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NYC Helpline: How To: Manage Your Classroom

Keeping Order in a Three-Ring Circus or Managing the 7th Grade Class
Rebecca Hollander

It's last period on a Friday and my seventh graders have been contained in small spaces for six hours. It's time for theatre class and I know they’re going to be, what’s the word? Hyper doesn't encapsulate the feeling of 25-30 hormone filled pre-teens who just want to get out of school for the weekend. They are young lions who've been caged and are about to be set free. It's mealtime, and if I'm not careful, I'll be on the menu. Don’t get me wrong. I love their energy and the joy they bring with them when they enter my room. It's just that I know that I am responsible for teaching them, and that before I can do that, I need to find a way to organize them! I (one adult) must somehow reign in their natural enthusiasm and joy for life and socializing and redirect it towards learning.

How do I get them to listen? When they are working in groups and their enthusiasm grows beyond the levels of normal “inside voices,” how do I get their attention without raising my voice, without allowing their mania to influence my mood. How do I keep that feeling of enjoying school and loving learning?

I have many strategies for keeping focus. These strategies have developed over the years. They change from class to class and age group to age group. But they tend to work for me. There is one rule that is constant. I never deviate from it. That rule: I don’t allow myself to raise my voice, no matter what. No matter how frustrated I get, I keep my voice even; I keep myself calm. 

How do I do this? I start out slow. At the beginning of the year, I promise my students that I won’t ever yell to get their attention. I explain my reasons to them and list my “yelling alternatives.” I get them accustomed to watching for the signs when I want to move on. We begin with what I call the, “repeat after me training.” I do or say something and the students have to repeat it. It might be a simple clapping rhythm. It might be a “miming action” that they have to copy (like patting my head or jumping up and down). We practice this a lot. I might try to catch them off guard and time them to see how quickly they respond! Eventually we get it to run pretty smoothly. Once they get good at one strategy, I move on to another. 

Sometimes, if they are too involved with their group work or too excited about something that has happened in their day, they don’t respond. Then I have to get more direct with them. I might actually say, “If you can hear my voice, repeat after me,” or issue a direct command, “If you can hear my voice clap three times.” This usually gets their attention, and sometimes, just for fun, I even say, “If you can her my voice, repeat after (a chosen student).” Usually the chosen student makes a funny noise or just says, “Stop copying me.” In general, it works. The strategies keep the class lively and focused.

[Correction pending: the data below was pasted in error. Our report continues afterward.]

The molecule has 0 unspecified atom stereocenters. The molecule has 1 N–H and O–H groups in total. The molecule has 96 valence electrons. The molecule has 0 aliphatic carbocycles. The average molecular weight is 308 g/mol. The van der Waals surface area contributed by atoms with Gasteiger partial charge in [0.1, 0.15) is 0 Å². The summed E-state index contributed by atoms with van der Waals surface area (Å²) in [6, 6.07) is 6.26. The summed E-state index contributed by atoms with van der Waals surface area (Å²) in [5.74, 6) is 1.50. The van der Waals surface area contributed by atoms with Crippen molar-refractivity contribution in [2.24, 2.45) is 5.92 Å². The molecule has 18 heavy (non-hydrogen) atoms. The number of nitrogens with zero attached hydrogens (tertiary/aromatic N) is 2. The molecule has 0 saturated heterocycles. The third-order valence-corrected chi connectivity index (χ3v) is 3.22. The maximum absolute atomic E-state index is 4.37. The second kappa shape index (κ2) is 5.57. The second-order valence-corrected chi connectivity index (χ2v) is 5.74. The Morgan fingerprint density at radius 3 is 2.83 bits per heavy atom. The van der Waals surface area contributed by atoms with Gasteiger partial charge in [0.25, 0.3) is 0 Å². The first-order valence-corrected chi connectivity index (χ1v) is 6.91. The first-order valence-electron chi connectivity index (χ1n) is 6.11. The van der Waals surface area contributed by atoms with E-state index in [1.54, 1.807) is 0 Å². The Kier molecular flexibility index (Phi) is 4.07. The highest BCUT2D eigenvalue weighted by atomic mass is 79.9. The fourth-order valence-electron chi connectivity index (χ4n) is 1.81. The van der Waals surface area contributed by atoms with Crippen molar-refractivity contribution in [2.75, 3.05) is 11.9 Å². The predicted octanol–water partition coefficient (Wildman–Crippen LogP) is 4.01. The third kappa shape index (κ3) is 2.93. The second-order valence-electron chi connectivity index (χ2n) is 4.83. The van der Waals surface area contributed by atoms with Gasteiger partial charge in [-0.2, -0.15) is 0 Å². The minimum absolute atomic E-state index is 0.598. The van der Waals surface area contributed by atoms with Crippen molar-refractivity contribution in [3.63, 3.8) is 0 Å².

Sometimes I am tired. Sometimes the thought of entertaining the students makes me want to scream! So I try different strategies. I might wait patiently, looking first at one student and then another. Or maybe I just look at the kid who is disrupting the class. And eventually (a minute or so later) they all say, “Shhhhhhh! She’s mad. Stop talking!” Sometimes I sing a little song and look at my watch, or talk about puppies frolicking through fields. Again the response is (a minute or so later), “Shhhhhh! She’s mad. Stop talking!” and eventually they settle down. I have, at times, had to remind them, “Just because I’m not yelling, it doesn’t mean you’re not in trouble.” But I have never had to raise my voice. And I think that makes all my efforts worthwhile. The class exists with a kind of trust necessary for theatre and for learning. The students know I respect them and they behave (usually) in kind. 

So I come back to my original question: It’s last period on a Friday and my seventh graders have been contained in small spaces for six hours. How do I get them to listen? I guess I’ll just start singing and see what they do!


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